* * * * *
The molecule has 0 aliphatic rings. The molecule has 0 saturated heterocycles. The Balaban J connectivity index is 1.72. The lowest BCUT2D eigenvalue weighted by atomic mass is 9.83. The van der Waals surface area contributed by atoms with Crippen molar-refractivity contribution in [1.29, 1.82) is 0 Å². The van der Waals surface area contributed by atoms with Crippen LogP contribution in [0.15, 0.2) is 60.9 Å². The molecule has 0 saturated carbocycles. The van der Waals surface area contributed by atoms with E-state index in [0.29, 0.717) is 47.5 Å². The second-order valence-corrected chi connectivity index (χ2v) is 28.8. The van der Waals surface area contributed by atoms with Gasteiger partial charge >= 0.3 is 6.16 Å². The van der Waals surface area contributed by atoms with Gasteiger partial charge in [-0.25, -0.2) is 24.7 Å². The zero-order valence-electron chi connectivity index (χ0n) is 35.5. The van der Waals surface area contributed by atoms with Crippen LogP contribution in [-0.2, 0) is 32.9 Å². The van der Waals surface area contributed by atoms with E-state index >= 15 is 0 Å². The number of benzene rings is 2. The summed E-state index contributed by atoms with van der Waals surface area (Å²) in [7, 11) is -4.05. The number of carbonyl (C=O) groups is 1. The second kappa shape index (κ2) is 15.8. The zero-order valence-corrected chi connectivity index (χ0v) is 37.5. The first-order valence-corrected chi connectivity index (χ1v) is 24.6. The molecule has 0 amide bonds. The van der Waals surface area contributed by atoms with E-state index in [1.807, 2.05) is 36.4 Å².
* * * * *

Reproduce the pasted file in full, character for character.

The molecule has 0 aliphatic rings. The molecule has 0 saturated heterocycles. The Balaban J connectivity index is 1.72. The lowest BCUT2D eigenvalue weighted by atomic mass is 9.83. The van der Waals surface area contributed by atoms with Crippen molar-refractivity contribution in [1.29, 1.82) is 0 Å². The van der Waals surface area contributed by atoms with Crippen LogP contribution in [0.15, 0.2) is 60.9 Å². The molecule has 0 saturated carbocycles. The van der Waals surface area contributed by atoms with E-state index in [0.29, 0.717) is 47.5 Å². The second-order valence-corrected chi connectivity index (χ2v) is 28.8. The van der Waals surface area contributed by atoms with Gasteiger partial charge >= 0.3 is 6.16 Å². The van der Waals surface area contributed by atoms with Gasteiger partial charge in [-0.25, -0.2) is 24.7 Å². The zero-order valence-electron chi connectivity index (χ0n) is 35.5. The van der Waals surface area contributed by atoms with Crippen LogP contribution in [-0.2, 0) is 32.9 Å². The van der Waals surface area contributed by atoms with E-state index >= 15 is 0 Å². The number of benzene rings is 2. The summed E-state index contributed by atoms with van der Waals surface area (Å²) in [7, 11) is -4.05. The number of carbonyl (C=O) groups is 1. The second kappa shape index (κ2) is 15.8. The zero-order valence-corrected chi connectivity index (χ0v) is 37.5. The first-order valence-corrected chi connectivity index (χ1v) is 24.6. The molecule has 0 amide bonds. The van der Waals surface area contributed by atoms with E-state index in [1.807, 2.05) is 36.4 Å².